Speaking of dust, clean and sanitize your new home thoroughly once the movers are gone. Immunocompromised individuals may also want to wait 72 hours before spending time in your house. Communicate health concerns to your moving team so that a plan can be made for your move. If your health is a serious concern, consider postponing or canceling your move for a later date.

With a little extra preparation and a little more time, it is still possible to safely move in the time of physical distancing.

Comprehensive Moving Guide

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Homebuying Homebuying Tips Loans Mortgages Purchase

Silver Linings: How to Make the Best of Buying a Home During a Recession

We are seeing the economic effects of COVID-19 in real-time. This “new normal” is going to be far-reaching, long-lasting, and will likely result in a lengthy recession. It’s not all gloom and doom, though. Markets fluctuate, but they are resilient. There are great ways to make the best of this bad situation, particularly if you plan on buying a home. 

If you have been patiently waiting for housing prices to go down, boy do we have news for you. There has never been a better time to buy. Historically low mortgage rates combined with motivated sellers make this a great buyer’s market. Job instability is a concern, but if you have a stable job situation and a little bit of money saved right now, it could be an opportune time to purchase a home. With less competition from other homebuyers and sellers willing to negotiate, this could be your chance to find your dream home. 

Here are some tips to put you in the best position to buy a home during a recession:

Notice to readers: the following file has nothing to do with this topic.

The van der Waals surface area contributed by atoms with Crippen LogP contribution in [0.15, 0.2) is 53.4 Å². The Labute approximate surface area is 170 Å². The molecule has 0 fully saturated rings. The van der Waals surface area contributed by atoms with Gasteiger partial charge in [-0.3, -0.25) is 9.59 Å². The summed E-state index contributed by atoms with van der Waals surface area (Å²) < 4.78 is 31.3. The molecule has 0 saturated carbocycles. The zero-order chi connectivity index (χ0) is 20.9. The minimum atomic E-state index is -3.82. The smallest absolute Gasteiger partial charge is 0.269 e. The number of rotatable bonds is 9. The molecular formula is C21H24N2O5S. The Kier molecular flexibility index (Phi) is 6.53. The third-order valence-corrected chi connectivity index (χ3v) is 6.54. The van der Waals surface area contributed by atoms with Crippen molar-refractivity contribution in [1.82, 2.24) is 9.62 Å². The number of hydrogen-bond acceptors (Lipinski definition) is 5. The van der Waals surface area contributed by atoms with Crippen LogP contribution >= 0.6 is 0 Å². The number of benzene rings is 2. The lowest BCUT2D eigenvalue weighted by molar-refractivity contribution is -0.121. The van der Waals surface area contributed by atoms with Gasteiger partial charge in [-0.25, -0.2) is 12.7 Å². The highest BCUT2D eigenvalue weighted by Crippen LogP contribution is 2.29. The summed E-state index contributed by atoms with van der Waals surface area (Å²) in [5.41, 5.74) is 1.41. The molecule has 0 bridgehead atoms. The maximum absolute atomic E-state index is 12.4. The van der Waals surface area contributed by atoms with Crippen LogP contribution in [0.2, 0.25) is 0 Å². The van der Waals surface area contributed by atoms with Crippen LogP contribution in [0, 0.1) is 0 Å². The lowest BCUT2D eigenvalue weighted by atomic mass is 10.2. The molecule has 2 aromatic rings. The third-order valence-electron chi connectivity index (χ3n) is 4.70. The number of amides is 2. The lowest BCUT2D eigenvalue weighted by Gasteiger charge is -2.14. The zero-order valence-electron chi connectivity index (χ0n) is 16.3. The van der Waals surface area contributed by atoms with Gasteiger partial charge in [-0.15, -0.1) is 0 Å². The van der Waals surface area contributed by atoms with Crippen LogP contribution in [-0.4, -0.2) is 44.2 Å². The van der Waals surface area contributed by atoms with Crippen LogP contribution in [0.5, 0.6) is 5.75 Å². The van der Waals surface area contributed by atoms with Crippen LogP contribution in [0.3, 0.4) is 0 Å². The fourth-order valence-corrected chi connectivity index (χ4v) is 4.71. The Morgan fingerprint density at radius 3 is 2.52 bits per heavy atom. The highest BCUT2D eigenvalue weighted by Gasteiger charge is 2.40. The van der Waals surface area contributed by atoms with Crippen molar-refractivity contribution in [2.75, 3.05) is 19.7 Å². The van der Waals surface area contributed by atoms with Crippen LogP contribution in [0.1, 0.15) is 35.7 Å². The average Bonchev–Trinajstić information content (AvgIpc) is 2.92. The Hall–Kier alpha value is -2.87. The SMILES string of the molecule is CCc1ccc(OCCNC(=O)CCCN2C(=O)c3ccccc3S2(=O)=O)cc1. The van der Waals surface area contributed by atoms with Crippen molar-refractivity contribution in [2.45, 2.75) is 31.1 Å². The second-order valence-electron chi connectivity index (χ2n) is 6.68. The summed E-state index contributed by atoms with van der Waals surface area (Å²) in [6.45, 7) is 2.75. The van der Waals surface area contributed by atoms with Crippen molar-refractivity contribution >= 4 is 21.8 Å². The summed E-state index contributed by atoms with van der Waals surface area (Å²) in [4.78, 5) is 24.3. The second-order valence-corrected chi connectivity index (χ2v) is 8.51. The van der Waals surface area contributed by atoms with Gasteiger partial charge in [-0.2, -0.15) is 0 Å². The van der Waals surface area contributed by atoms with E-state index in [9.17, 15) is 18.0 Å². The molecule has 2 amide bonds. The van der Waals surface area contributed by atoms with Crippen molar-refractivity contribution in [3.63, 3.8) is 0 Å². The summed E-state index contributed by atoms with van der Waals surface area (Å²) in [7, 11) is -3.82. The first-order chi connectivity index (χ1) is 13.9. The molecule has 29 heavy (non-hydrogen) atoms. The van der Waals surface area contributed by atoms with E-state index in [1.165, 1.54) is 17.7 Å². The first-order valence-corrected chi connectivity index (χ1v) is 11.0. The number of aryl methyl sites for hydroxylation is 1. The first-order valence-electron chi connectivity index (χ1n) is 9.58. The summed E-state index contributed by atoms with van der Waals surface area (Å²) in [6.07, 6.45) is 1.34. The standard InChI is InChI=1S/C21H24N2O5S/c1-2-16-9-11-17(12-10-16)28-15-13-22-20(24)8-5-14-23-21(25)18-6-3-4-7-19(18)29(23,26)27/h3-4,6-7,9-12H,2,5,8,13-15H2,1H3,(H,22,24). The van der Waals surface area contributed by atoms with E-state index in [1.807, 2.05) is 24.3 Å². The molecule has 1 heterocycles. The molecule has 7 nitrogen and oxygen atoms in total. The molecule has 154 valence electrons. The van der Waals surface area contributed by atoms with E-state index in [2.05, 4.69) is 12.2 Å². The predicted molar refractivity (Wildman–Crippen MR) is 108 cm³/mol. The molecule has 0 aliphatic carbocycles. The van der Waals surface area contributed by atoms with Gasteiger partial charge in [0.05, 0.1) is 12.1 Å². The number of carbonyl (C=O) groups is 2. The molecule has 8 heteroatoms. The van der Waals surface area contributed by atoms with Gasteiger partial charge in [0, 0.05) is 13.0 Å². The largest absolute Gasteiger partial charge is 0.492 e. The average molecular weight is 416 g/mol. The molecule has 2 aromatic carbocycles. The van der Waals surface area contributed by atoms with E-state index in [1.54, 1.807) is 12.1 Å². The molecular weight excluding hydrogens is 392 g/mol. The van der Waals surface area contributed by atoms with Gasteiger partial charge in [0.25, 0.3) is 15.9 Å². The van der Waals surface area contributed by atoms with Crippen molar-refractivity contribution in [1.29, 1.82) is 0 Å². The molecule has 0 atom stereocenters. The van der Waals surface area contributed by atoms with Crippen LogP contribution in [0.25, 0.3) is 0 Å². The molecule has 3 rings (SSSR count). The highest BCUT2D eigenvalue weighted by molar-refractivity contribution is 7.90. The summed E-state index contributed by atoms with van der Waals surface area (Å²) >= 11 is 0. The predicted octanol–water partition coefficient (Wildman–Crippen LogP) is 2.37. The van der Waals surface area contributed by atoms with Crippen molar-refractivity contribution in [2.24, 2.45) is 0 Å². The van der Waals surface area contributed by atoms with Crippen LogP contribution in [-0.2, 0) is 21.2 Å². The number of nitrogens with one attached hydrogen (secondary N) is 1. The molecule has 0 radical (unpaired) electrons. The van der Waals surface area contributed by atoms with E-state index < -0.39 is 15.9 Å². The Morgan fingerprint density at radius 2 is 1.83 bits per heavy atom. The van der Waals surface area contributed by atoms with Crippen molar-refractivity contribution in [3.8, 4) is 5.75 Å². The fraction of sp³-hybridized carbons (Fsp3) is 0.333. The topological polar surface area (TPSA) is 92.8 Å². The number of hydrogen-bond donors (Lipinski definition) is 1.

1. Get pre-approved for a mortgage. Homebuyers who already have financing in place are in a better negotiating position. Having savings is always a bonus, but go ahead and get pre-approved before you start shopping so you can enter every conversation with confidence.
  2. Organize your finances. Don’t get too excited – just because a house is a good deal doesn’t mean you can afford it. Work on your budget. Make sure you take stock of all your assets and debts before you make any big decisions. 
  3. Do your research. With unstable markets, housing prices can fluctuate and give a false sense of value. Make sure you research your neighborhoods well! Knowing historic pricing for an area can give you a sense of objectivity when evaluating an offer.
  4. Get a home inspection. In uncertain times, sellers may be trying to offload homes with problems that are costly to repair. Be very thorough and make sure you’re not buying the home equivalent of a lemon! 
  5. Clear the title. Start with a clean slate. Sometimes the home of your dreams can be the property of your nightmares. Make sure that the property doesn’t have any liens from a contractor or a lending institution. Have a lawyer run the title of your new home to verify it will be transferred without risk.